"We figured you were only made an executive because they needed to promote a Black female, but now that we've heard your background and worked with you, we know you're actually qualified for this job."
That's a real statement a co-worker actually said to me.
Sadly, as a Black female executive, I've heard things like this before. Whenever I would get promoted, there would be whispers in the office, people questioning whether I had actually earned my new job, or if I'd been put in the new position to fill some kind of quota; a "diversity hire" and nothing more.
Like many people, I suffer from imposter syndrome; doubting my own accomplishments and stressing needlessly that someone might expose me as a fraud. Unfortunately, being a Black female executive only heightened those feelings.
As I once tried to describe it to a co-worker: Imagine you already suffer from imposter syndrome, constantly worrying that you're not good enough. Then, you start to hear comments from your colleagues that make you think they believe you only got your job because you're a "diversity hire."
According to the Centre for Addiction and Mental Health (CAMH), imposter syndrome is "a psychological pattern in which people doubt their accomplishments and have a persistent, often internalized fear of being exposed as a 'fraud'." This was how I felt when I heard these kinds of comments.
While imposter syndrome is not an uncommon phenomenon – it can affect people from all ethnicities, ages and walks of life experience – in my personal experience, I have found that these feelings are particularly prevalent in women and individuals from diverse backgrounds.
For me, the ingrained biases of others combined with microaggressions from those around me are what really compounded my feelings of being an imposter.
While more organizations, including TD, are taking positive and concrete steps to include a greater number of individuals from diverse backgrounds in leadership and executive roles, it's still very important to recognize that these feelings can exist side-by-side with these promotions with the potential to negatively impact the mental health of our colleagues. That's why it's so important that organizations create inclusive environments where people not only know they are valued but everyone also understands everyone's worth.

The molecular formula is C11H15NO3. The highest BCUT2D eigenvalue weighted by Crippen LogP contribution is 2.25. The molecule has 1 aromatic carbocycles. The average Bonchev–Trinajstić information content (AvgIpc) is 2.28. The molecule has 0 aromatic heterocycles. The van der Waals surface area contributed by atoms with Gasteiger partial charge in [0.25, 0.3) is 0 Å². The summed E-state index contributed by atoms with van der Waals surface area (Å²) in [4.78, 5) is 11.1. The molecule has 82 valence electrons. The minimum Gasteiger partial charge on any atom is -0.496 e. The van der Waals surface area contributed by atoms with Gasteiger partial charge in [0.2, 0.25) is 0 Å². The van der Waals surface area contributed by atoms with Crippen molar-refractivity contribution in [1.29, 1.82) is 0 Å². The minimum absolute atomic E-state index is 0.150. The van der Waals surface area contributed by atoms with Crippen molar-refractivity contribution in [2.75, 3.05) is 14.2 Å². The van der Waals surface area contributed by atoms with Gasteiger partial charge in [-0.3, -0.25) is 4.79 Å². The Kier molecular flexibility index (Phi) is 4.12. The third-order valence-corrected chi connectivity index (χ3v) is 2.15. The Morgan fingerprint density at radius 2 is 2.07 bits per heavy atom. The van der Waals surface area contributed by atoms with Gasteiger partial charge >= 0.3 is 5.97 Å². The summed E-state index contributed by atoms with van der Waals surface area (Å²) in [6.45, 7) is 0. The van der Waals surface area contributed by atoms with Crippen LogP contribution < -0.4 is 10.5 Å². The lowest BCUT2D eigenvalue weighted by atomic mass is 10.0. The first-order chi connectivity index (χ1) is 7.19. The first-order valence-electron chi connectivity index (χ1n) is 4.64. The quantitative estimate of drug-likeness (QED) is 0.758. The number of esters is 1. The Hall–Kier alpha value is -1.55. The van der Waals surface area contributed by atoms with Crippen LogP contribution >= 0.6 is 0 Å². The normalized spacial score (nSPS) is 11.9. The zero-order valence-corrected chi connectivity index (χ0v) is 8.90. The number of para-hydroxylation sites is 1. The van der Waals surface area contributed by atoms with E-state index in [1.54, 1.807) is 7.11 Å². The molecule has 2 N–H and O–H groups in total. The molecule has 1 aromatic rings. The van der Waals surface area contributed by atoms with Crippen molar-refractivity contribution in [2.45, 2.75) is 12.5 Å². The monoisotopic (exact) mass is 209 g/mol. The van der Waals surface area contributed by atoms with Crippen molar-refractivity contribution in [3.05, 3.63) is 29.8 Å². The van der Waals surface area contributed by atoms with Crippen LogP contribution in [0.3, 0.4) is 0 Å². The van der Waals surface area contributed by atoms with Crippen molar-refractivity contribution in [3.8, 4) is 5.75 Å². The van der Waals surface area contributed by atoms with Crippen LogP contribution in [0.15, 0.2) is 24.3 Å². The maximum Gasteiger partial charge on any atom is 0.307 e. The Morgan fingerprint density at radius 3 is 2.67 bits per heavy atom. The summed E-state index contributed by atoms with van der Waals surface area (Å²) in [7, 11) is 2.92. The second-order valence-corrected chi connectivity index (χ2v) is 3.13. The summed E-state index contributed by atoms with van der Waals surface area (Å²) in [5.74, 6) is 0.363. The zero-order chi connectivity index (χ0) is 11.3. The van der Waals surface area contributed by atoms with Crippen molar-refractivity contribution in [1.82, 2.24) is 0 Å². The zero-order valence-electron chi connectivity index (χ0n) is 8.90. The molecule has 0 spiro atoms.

Being an immigrant to Canada exacerbated my imposter syndrome. I always felt I had to work twice as hard to earn the same opportunities as my colleagues. And when I heard hurtful comments from my colleagues, it was like my brain telling me that was proof that I was underqualified and not good enough for my job. Comments that suggested I only got something because TD needed to fill a diversity quota significantly eroded my confidence.
Last year, I decided to share my thoughts with my incredible Black peer group here at TD. One colleague encouraged me to get an executive coach. I was blessed to be working for a people leader who supported this and worked to connect me with an incredible coach. She taught me how to manage these thoughts and more importantly how to effectively market myself.
During Black History Month last year, TD hired Zee Clarke, an incredible speaker and racial healer, to do a workshop for our network on imposter syndrome.
As a Black woman in a leadership role, it was during that workshop that I learned I wasn't alone and that there were tools, people, resources and exercises I can leverage to overcome imposter syndrome and sustain a level of self-confidence.
Diversity & Inclusion at TD
At TD, diversity and inclusion are critical components of our corporate culture, and so many of my colleagues are visible minorities. And despite progress in the boardroom to increase the number of diverse voices that historically have been absent, women and people from minority backgrounds still don’t have equal representation.
As we continue our commitment to have these important, albeit sometimes uncomfortable conversations, TD is also working to create safe spaces where colleagues can feel at ease to discuss their feelings, including imposter syndrome feelings, and share resources of support .
It's only when we acknowledge our feelings that we can start to unravel those core beliefs that may be holding us back. Personally, I try to remind myself to separate fact from fiction. Instead of doubting my accomplishments, I try to express gratitude for my life experiences and work achievements and channel those thoughts into healthy and positive productivity and growth.
Over time, I have found that when I let my guard down, and let others see the real me, they see that I've earned everything I've ever achieved in my career, and they stop doubting me. More importantly, I find that I also stop doubting myself.
I'm still a work in progress, but I made a conscious decision to be mindful of when feelings of imposter syndrome creep up to immediately employ the tools I have learned. I have learned to reframe the message.
Thankfully, at TD, these kinds of microaggressions are becoming less and less common all the time.